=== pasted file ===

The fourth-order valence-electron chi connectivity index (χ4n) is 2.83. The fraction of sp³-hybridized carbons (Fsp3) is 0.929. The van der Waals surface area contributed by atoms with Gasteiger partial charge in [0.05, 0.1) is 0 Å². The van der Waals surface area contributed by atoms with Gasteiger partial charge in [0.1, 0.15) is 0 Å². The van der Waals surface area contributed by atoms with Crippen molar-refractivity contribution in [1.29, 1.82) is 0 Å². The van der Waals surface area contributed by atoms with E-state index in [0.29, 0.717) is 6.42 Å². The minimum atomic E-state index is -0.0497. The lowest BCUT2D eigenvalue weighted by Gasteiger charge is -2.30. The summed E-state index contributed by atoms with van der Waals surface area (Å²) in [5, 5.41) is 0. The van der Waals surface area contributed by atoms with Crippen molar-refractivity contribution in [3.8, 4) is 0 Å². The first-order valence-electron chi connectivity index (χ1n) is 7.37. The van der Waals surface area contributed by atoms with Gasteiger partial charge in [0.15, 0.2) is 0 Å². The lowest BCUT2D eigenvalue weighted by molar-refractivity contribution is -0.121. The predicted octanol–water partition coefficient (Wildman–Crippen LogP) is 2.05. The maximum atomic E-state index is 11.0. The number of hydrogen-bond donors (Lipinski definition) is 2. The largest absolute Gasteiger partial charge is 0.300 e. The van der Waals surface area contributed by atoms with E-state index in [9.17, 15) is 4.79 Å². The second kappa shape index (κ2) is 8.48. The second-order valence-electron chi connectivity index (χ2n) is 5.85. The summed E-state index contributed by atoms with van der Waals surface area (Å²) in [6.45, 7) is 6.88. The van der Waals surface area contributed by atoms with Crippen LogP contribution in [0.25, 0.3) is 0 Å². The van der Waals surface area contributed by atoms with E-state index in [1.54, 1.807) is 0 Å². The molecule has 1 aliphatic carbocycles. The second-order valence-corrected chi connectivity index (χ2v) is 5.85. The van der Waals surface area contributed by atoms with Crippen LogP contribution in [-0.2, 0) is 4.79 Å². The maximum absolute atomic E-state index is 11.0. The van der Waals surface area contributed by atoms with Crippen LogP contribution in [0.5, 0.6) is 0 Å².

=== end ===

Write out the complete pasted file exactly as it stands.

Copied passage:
The fourth-order valence-electron chi connectivity index (χ4n) is 2.83. The fraction of sp³-hybridized carbons (Fsp3) is 0.929. The van der Waals surface area contributed by atoms with Gasteiger partial charge in [0.05, 0.1) is 0 Å². The van der Waals surface area contributed by atoms with Gasteiger partial charge in [0.1, 0.15) is 0 Å². The van der Waals surface area contributed by atoms with Crippen molar-refractivity contribution in [1.29, 1.82) is 0 Å². The van der Waals surface area contributed by atoms with E-state index in [0.29, 0.717) is 6.42 Å². The minimum atomic E-state index is -0.0497. The lowest BCUT2D eigenvalue weighted by Gasteiger charge is -2.30. The summed E-state index contributed by atoms with van der Waals surface area (Å²) in [5, 5.41) is 0. The van der Waals surface area contributed by atoms with Crippen molar-refractivity contribution in [3.8, 4) is 0 Å². The first-order valence-electron chi connectivity index (χ1n) is 7.37. The van der Waals surface area contributed by atoms with Gasteiger partial charge in [0.15, 0.2) is 0 Å². The lowest BCUT2D eigenvalue weighted by molar-refractivity contribution is -0.121. The predicted octanol–water partition coefficient (Wildman–Crippen LogP) is 2.05. The maximum atomic E-state index is 11.0. The number of hydrogen-bond donors (Lipinski definition) is 2. The largest absolute Gasteiger partial charge is 0.300 e. The van der Waals surface area contributed by atoms with E-state index in [9.17, 15) is 4.79 Å². The second kappa shape index (κ2) is 8.48. The second-order valence-electron chi connectivity index (χ2n) is 5.85. The summed E-state index contributed by atoms with van der Waals surface area (Å²) in [6.45, 7) is 6.88. The van der Waals surface area contributed by atoms with Crippen LogP contribution in [0.25, 0.3) is 0 Å². The van der Waals surface area contributed by atoms with E-state index in [1.54, 1.807) is 0 Å². The molecule has 1 aliphatic carbocycles. The second-order valence-corrected chi connectivity index (χ2v) is 5.85. The van der Waals surface area contributed by atoms with Crippen LogP contribution in [-0.2, 0) is 4.79 Å². The maximum absolute atomic E-state index is 11.0. The van der Waals surface area contributed by atoms with Crippen LogP contribution in [0.5, 0.6) is 0 Å².